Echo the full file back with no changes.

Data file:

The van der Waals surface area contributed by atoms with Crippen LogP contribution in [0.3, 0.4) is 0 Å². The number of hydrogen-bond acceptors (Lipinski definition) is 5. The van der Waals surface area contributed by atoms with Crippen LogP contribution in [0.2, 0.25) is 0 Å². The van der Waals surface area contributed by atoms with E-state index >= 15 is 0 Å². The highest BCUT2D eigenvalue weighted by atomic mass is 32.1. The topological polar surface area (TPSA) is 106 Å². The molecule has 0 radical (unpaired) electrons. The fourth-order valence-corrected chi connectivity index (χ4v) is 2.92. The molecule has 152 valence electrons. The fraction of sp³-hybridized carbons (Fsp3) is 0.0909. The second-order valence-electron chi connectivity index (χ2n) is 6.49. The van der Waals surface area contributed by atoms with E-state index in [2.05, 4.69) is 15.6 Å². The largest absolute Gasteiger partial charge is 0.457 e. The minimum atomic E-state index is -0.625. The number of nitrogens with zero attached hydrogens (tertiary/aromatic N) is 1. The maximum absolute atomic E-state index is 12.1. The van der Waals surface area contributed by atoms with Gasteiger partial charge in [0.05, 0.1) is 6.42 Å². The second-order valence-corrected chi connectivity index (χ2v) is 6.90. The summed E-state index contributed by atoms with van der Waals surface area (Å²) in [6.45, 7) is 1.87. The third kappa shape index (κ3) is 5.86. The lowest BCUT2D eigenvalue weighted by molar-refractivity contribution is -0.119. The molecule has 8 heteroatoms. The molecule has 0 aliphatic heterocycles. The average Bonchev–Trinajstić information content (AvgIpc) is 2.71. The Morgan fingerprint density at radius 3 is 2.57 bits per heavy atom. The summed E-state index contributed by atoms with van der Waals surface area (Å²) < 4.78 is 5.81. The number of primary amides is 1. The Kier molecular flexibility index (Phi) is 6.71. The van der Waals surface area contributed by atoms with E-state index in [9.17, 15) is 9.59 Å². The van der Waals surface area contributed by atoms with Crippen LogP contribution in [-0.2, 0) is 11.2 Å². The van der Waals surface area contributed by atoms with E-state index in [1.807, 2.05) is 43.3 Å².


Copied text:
The van der Waals surface area contributed by atoms with Crippen LogP contribution in [0.3, 0.4) is 0 Å². The number of hydrogen-bond acceptors (Lipinski definition) is 5. The van der Waals surface area contributed by atoms with Crippen LogP contribution in [0.2, 0.25) is 0 Å². The van der Waals surface area contributed by atoms with E-state index >= 15 is 0 Å². The highest BCUT2D eigenvalue weighted by atomic mass is 32.1. The topological polar surface area (TPSA) is 106 Å². The molecule has 0 radical (unpaired) electrons. The fourth-order valence-corrected chi connectivity index (χ4v) is 2.92. The molecule has 152 valence electrons. The fraction of sp³-hybridized carbons (Fsp3) is 0.0909. The second-order valence-electron chi connectivity index (χ2n) is 6.49. The van der Waals surface area contributed by atoms with E-state index in [2.05, 4.69) is 15.6 Å². The largest absolute Gasteiger partial charge is 0.457 e. The minimum atomic E-state index is -0.625. The number of nitrogens with zero attached hydrogens (tertiary/aromatic N) is 1. The maximum absolute atomic E-state index is 12.1. The van der Waals surface area contributed by atoms with Gasteiger partial charge in [0.05, 0.1) is 6.42 Å². The second-order valence-corrected chi connectivity index (χ2v) is 6.90. The summed E-state index contributed by atoms with van der Waals surface area (Å²) in [6.45, 7) is 1.87. The third kappa shape index (κ3) is 5.86. The lowest BCUT2D eigenvalue weighted by molar-refractivity contribution is -0.119. The molecule has 8 heteroatoms. The molecule has 0 aliphatic heterocycles. The average Bonchev–Trinajstić information content (AvgIpc) is 2.71. The Morgan fingerprint density at radius 3 is 2.57 bits per heavy atom. The summed E-state index contributed by atoms with van der Waals surface area (Å²) < 4.78 is 5.81. The number of primary amides is 1. The Kier molecular flexibility index (Phi) is 6.71. The van der Waals surface area contributed by atoms with E-state index in [9.17, 15) is 9.59 Å². The van der Waals surface area contributed by atoms with Crippen LogP contribution in [-0.2, 0) is 11.2 Å². The van der Waals surface area contributed by atoms with E-state index in [1.807, 2.05) is 43.3 Å².